• http://audioarchives.blogspot.com spinetingler

    Please post video of the bird. For the children.

    • http://www.patheos.com/blogs/johnshore/ John Shore

      Well, I do like making children cry …

    • http://allegro63.wordpress.com sdparris

      For the children??

      Heck let us be honest here. Its for us grownups.

      • Anakin McFly

        Yes.

  • Lymis

    I’m reminded of the C.S. Lewis piece (can’t remember the reference at this point) where he points out that the issue isn’t whether or not the people in church are better than the people who aren’t in church, but rather whether those same people are better than they would be if they weren’t.

    That, absolutely, there were wonderful people who weren’t Christian, and completely horrendous people who were, but that in his estimation, many of the worst of the worst were holding onto their humanity expressly because they had found that church was making them slightly less sour, less judgmental, and less awful than they would have been left to their own devices.

    That’s not to say that we need to put ourselves through hell because this might be true, or that if attending a particular church (or any church at all) is a net negative for your own personal spiritual journey, you shouldn’t even let the pew get warm before you dive for the door, but it’s worth considering.

    • http://www.patheos.com/blogs/johnshore/ John Shore

      Lymis: You know, that’s a point I make quite often make myself (though mostly in private conversations, because in a blog post, “Yeah, but imagine how obnoxious that person would be if they WEREN’T Christian” can make for a really deep hole really quickly). People always complain that Christians are, or can be, or whatever, cretinous. And I always say, “Yeah, but if you talk to any one such Christian, what they pretty invariably say is that being a Christian–and trying to live as they believe/know a Christian should—makes them LESS cretinous than they know they’d be if they weren’t Christian.” GENERALLY SPEAKING (he emphasized, already preparing his defense), Christianity does give people a standard, and a way, to become better, kinder people. And at their deepest, truest level Christians almost always look at it that way. That’s been my experience, anyway.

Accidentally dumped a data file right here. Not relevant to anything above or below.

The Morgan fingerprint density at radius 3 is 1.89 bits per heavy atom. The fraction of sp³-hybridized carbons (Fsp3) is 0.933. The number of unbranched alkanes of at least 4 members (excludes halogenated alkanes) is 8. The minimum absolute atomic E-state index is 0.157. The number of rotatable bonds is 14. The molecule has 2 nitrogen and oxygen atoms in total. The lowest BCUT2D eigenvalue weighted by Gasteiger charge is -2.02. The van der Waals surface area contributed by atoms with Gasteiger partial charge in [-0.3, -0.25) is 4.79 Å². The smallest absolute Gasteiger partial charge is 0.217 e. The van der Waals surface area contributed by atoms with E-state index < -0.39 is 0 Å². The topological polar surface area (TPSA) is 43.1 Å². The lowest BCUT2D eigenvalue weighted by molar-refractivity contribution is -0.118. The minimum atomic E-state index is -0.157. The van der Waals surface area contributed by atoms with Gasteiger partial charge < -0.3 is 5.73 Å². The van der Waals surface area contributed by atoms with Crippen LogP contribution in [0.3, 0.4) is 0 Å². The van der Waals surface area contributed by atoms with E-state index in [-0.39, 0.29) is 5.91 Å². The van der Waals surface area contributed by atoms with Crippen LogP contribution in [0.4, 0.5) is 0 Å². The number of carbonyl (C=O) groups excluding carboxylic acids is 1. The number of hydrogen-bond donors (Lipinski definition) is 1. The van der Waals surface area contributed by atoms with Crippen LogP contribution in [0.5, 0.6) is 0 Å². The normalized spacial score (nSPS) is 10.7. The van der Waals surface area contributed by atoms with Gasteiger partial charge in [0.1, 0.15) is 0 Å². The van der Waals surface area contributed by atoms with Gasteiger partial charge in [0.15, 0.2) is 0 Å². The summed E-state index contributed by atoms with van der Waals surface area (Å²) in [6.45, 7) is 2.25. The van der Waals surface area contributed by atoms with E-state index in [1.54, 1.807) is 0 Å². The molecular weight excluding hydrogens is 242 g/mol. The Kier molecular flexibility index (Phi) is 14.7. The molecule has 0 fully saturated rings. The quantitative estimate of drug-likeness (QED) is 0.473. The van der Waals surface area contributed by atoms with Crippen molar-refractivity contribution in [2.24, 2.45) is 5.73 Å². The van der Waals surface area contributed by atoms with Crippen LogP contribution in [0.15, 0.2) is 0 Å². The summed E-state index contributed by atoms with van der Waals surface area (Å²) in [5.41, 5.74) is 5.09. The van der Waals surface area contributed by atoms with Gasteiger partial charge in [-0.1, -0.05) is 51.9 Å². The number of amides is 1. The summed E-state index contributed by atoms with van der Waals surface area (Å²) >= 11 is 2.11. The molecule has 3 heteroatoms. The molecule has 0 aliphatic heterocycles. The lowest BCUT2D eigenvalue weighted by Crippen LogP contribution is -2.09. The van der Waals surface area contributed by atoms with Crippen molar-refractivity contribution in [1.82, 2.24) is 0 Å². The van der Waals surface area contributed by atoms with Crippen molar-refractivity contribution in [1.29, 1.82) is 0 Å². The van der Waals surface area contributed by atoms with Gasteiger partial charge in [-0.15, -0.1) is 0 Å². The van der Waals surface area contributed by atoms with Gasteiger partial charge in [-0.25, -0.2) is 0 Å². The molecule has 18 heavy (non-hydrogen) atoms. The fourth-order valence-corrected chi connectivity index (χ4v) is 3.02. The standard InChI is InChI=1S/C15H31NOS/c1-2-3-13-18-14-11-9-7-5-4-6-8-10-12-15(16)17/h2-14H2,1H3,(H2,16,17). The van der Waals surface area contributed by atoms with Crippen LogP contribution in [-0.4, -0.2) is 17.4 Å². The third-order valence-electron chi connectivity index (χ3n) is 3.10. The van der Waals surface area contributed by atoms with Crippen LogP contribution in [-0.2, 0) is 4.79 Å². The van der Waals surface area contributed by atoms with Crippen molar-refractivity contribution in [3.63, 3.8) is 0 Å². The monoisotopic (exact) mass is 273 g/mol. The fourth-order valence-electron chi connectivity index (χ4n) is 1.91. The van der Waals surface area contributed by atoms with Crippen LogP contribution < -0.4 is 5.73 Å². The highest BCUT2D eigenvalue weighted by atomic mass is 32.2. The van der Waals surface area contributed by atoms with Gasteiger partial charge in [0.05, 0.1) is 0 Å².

• mike moore

        Glad you qualified it :-) Sometimes it feels like church just wrecks people. The hate from so many church folk here in North Carolina is almost palpable.

        • Jill

          And so many churches do wreck a lot of people. I really get that it’s not the right answer for everyone, it may not even be for me long-term. I’m really doing this with the over-arching intent to forgive God for allowing me to feel so wrecked. I don’t want to live in regret and resentment all my life.

          Back on the horse, and all that. Only a much kinder, less bigoted horse this time. ;)

        • Lymis

          As much as I hate the “No True Scotsman” thing, I guess I still tend to think that there are some churches that are at least trying to be what churches ought to try to be, and some that are some sort of parasitical alien pod-people growths that are masquerading as churches with no intention of actually doing any of that pesky love-your-neighbor stuff.

          I wouldn’t dream of trying to figure out a clear-cut way of distinguishing between them, but yes, you’re right, some of these organizations are ego-driven personality-based cash machines that seem to be specifically designed to play into the worst possible motivations of people – who often, sadly, seem to drink it all in with vicious glee.

          Back to C.S. Lewis, I can only imagine how scathing a modern update to the Screwtape Letters would be.

          • Anakin McFly

            Do we know his stance on LGBT people, though? :/

          • Lymis

            I’ve always assumed that, as a product of his time, he would have been solidly opposed to gay relationships. His obviously lesbian characters in That Hideous Strength were pretty vile caricatures.

            At the same time, as far as I know, he never wrote anything that condemned us, so if he was disapproving, he kept quiet about it.

            I remember Dale Evans, who among other things was a prominent evangelist, being asked whether she supported Anita Bryant’s anti-gay political efforts, and said “I’m too busy loving everyone to hate anyone.”

          • vj